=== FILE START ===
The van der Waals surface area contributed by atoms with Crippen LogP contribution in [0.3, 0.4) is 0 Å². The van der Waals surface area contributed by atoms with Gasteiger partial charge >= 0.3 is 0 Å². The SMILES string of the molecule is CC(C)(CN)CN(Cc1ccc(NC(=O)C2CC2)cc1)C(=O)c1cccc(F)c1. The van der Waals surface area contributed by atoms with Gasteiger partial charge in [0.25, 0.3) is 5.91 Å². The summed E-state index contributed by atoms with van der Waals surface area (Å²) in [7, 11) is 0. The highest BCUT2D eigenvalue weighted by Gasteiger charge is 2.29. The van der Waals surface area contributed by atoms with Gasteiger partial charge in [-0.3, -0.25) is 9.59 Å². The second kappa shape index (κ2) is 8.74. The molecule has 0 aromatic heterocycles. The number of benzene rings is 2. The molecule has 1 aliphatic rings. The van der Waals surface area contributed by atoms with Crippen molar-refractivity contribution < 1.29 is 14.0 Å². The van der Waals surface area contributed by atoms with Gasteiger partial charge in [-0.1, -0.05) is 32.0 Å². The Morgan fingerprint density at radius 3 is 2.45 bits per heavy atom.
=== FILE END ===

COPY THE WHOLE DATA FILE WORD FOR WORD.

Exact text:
The van der Waals surface area contributed by atoms with Crippen LogP contribution in [0.3, 0.4) is 0 Å². The van der Waals surface area contributed by atoms with Gasteiger partial charge >= 0.3 is 0 Å². The SMILES string of the molecule is CC(C)(CN)CN(Cc1ccc(NC(=O)C2CC2)cc1)C(=O)c1cccc(F)c1. The van der Waals surface area contributed by atoms with Gasteiger partial charge in [0.25, 0.3) is 5.91 Å². The summed E-state index contributed by atoms with van der Waals surface area (Å²) in [7, 11) is 0. The highest BCUT2D eigenvalue weighted by Gasteiger charge is 2.29. The van der Waals surface area contributed by atoms with Gasteiger partial charge in [-0.3, -0.25) is 9.59 Å². The second kappa shape index (κ2) is 8.74. The molecule has 0 aromatic heterocycles. The number of benzene rings is 2. The molecule has 1 aliphatic rings. The van der Waals surface area contributed by atoms with Crippen molar-refractivity contribution < 1.29 is 14.0 Å². The van der Waals surface area contributed by atoms with Gasteiger partial charge in [-0.1, -0.05) is 32.0 Å². The Morgan fingerprint density at radius 3 is 2.45 bits per heavy atom.